According to the Army spokemen these tribunals are all held in public. But the press reports were saying that only some of them were held in public. My reading of the various press reports was that they were public only in theory. The press weren't at some of the tribunals because they were not advised of the time, and were not admitted to the base.
The tribunals are held in a 10 foot by 20 foot trailer. Why? This means that, with the three officers presiding over the tribunal, the detainee, his "representative", a translator, there is only room for three members of the press.
The detainees aren't allowed lawyers, so each has a military officer appointed as his representative.
The detainees are anonymous. The press is not informed of the true names of the detainees during their tribunal. The US authorities has tried to keep the identities of the detainees private.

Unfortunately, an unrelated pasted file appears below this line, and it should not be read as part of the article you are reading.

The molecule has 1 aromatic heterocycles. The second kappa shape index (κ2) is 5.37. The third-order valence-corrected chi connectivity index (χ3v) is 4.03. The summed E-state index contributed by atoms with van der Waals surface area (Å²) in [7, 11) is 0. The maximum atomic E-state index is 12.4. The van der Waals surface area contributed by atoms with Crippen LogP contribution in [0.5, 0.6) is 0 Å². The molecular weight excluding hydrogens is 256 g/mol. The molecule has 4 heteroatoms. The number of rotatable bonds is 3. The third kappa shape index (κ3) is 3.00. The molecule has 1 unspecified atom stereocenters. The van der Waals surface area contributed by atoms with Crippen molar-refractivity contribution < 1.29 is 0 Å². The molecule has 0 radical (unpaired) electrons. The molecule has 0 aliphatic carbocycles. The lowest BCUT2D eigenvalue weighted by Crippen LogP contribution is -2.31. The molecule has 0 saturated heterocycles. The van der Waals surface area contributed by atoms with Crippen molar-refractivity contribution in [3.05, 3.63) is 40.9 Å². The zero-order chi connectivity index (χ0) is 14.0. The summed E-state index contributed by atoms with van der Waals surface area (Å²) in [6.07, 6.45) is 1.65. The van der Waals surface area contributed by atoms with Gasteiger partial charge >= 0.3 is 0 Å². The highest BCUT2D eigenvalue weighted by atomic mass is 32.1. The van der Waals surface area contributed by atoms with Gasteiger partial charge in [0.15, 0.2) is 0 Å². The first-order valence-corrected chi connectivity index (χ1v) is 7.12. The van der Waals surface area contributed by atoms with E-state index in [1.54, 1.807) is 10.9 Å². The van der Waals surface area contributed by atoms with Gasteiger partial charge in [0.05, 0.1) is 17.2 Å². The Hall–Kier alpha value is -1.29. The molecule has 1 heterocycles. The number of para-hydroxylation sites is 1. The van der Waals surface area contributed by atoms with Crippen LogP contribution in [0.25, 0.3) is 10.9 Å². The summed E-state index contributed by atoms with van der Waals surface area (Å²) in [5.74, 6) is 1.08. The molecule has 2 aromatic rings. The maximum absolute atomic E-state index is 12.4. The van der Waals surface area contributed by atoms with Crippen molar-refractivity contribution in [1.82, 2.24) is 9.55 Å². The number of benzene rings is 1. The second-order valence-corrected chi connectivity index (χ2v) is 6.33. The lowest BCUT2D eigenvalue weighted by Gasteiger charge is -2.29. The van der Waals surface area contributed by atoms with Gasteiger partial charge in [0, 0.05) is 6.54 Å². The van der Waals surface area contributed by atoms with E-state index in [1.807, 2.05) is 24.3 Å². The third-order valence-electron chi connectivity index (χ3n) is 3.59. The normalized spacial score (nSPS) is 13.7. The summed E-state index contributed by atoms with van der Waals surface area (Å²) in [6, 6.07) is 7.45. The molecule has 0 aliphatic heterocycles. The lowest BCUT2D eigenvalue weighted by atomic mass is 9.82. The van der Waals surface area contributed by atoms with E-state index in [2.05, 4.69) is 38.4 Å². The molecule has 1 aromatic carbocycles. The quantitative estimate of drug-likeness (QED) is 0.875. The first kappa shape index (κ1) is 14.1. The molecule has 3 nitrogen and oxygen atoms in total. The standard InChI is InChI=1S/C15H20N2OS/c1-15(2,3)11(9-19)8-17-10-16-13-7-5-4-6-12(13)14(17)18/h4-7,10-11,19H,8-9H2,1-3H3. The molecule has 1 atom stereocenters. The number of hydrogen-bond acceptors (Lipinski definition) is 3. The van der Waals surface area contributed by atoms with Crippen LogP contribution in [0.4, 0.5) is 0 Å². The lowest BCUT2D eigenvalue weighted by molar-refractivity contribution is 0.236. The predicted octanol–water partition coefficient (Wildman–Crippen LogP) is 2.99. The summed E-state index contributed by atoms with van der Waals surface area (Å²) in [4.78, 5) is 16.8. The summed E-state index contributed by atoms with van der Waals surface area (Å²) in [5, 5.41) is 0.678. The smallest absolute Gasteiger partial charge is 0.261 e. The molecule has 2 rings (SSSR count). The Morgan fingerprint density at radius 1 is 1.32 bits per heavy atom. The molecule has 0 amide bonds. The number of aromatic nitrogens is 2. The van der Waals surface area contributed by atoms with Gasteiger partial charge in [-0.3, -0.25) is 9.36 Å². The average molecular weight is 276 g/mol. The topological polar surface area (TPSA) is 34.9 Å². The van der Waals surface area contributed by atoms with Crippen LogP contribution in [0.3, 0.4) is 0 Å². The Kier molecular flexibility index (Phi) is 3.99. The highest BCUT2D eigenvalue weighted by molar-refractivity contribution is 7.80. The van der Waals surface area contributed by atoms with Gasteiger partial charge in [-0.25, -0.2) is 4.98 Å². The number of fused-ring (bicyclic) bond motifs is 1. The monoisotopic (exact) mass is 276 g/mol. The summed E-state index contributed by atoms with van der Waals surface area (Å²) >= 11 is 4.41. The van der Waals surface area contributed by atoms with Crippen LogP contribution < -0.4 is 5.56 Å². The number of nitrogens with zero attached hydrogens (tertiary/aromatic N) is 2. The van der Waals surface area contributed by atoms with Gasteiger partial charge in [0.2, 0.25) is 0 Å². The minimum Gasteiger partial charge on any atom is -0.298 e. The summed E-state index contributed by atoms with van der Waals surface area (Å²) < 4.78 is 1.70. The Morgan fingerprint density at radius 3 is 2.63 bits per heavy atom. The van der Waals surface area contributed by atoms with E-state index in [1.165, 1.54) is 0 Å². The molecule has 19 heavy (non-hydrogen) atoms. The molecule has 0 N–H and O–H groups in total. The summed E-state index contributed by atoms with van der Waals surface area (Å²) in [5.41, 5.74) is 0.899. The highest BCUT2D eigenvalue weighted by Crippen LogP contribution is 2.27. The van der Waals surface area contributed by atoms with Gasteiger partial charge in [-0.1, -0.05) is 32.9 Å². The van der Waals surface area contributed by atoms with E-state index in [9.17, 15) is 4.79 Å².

Approximately half of the detainee's tribunals are held without the detainee being present. This is one of the areas where the press coverage has been very weak. The tribunal of one of the detainees who stood before the tribunal had a 45 adjournment. The press report said that the tribunal had already been underway for some time when someone realized that the detainee hadn't signed some kind of document first. Apparently the detainees don't get to appear in public if they don't sign the document.
So, what the heck does the document say? The dozen or more detainees who the DoD spokemen said "did not choose" to appear before their tribunals -- did their refusal merely amount to an unwillingness to sign this mystery document?
So, what the heck does the document say?
Is it some kind of release, some kind of "cover your butt" device, dreamed up by military lawyers who know they have no legal authority over the detainees? Does it say that the detainee will voluntarily accept the decision of the tribunal, and stay in Guantanamo, of their own free will, if the tribunal determines their release would represent a threat to US national security? Does the document say they will not sue the US government for unlawful detention if they are released?
I am going to put interesting, related links at the end here.